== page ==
Taxi Drivers still say 'NO'

I'm the sort of guy who hates rules. No, I'm not an anarchist. Let me explain. I like rules, but not when they are not enforced or obeyed. For example, if there is a rule saying that smoking is illegal in a public park, I like that rule. But if people smoke regardless, I would much rather if the rule hadn't been established in the first place. That way, I wouldn't have to witness people breaking the rule. I would just happily go about my business, accepting that people are allowed to smoke, and it wouldn't bother me at all.

You see, a rule like that is a good thing, but if nothing changes other than a portion of society are breaking a rule then it becomes a bad thing. Those who like things to be fair and just are now witnessing society fail to uphold law and order, and most people will agree that there are bigger issues for law enforcement officers to be focusing their time and attention on.

Taxi Drivers must say yes

If I got a baht for every time I asked a Bangkok Taxi driver to take me to a destination only to be rudely dismissed, I wouldn't be rich, but I would have enough for a few free Taxi rides with the guys who actually say yes. While this used to bother me a bit, eventually I learned to accept that this was just the way it was. After all, it seems fair enough that the decision to take a fare or not lies with the driver. Jumping forward to the present, and suddenly I find myself annoyed by this behaviour anew.

You see, the law now says that Taxi drivers are not allowed to pick and choose who they will drive or where they will go. But, the reality is that many drivers can still afford to be picky.

If you watch any TV show or movie set in New York, at some point you will invariably see someone hopping into a famous yellow New York cab. After hopping into the cab, the customer will state their required destination and that's that.

In Bangkok, even if it is raining heavily, the customer apologetically opens the rear door of the Taxi, crouches in slightly and politely askes if the Taxi driver would be willing to drive to the destination. Generally, the driver will act cool and, usually without making eye contact with the prospective customer, he will either nod to indicate that he is willing to take you (at which point he will promptly start the meter going) or he will shake his head, and wait for you to close the door.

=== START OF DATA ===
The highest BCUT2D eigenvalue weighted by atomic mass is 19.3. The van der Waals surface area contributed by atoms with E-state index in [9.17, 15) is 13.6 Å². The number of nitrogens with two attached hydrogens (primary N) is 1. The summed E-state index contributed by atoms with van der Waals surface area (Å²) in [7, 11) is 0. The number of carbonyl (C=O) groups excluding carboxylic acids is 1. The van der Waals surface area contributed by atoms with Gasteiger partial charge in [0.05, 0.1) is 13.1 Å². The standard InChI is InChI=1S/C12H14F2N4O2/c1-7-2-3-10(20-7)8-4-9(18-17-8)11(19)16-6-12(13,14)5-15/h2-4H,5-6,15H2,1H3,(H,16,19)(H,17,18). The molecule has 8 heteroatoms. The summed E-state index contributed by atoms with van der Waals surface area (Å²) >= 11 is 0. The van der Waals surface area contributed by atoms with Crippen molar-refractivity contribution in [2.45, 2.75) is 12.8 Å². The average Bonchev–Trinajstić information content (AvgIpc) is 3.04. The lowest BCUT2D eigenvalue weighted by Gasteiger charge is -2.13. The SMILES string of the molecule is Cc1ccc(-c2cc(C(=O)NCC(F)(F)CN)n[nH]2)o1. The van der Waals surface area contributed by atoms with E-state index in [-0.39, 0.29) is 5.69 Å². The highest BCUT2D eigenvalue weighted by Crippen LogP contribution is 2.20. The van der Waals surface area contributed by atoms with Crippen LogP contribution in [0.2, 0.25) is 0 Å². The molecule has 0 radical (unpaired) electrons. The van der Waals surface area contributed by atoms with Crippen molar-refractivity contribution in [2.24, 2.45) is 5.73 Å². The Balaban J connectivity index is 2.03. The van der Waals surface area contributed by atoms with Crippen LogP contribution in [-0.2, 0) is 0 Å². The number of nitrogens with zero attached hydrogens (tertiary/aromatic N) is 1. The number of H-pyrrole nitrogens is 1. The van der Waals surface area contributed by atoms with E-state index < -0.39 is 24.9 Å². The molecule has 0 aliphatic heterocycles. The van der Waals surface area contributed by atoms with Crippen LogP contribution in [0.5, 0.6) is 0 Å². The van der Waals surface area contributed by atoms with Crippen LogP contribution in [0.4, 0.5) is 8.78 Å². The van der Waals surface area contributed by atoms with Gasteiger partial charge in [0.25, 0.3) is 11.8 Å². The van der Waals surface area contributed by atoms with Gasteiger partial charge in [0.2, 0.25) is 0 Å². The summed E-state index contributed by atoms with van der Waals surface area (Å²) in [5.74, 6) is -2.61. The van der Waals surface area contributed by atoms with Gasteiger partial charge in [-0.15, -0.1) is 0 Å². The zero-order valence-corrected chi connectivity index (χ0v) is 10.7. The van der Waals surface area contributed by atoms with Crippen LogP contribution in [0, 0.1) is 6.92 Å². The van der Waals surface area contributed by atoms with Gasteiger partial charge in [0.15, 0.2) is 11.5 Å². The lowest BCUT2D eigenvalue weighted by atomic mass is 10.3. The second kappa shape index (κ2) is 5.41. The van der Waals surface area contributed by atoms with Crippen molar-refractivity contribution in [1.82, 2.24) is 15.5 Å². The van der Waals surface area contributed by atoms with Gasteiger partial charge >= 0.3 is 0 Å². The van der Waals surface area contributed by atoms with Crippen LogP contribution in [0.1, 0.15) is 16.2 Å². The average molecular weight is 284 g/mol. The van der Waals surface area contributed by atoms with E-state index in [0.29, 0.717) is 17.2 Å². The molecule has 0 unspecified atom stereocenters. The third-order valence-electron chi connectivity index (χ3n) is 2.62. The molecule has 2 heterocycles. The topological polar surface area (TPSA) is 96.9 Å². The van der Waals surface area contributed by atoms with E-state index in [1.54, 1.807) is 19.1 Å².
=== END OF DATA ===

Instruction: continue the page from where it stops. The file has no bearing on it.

The uninitiated may well climb into the cab, NY style, only to be turfed out when the picky driver opts not to go that way.

When it was announced that drivers must not refuse fares, an appeal was made to people to report the drivers who fail to abide by the new rule. Yet, if you observe the behaviour of the average Taxi user, you will see that nothing has changed. Folks still politely request their destination, and when rejected they are kind enough to carefully close the door of the taxi. They will never take the time to request the name and registration number of the driver. They will never take the time to call the authorities and report the offence.

So, my suggestion is this: Just forget this law. Announce that Taxi drivers are allowed to refuse whoever they like, and leave it at that. At least that way the only frustration will be that Taxi drivers are somewhat picky, cold and rude. It means we don't also have to consider them lawless.

Another solution would be to simply reduce their fares. Maybe then they would be less picky!

I want to start being picky about the Taxi I take. Like when it stops and I open the door, if I smell cigarette smoke I should just say "NO" and close the door. Or if I open the door and there are no seatbelts, or if the seats are torn, or if the cab has been modified with lowered suspension and exhaust pipe modifications, of if the driver doesn't match the photo ID in the front window, or if the driver is taking on a cell phone. But lets be realistic, that would mean I would be able to take 1 taxi in 100. Might as well walk.

And there is the problem. We can't be picky, they can.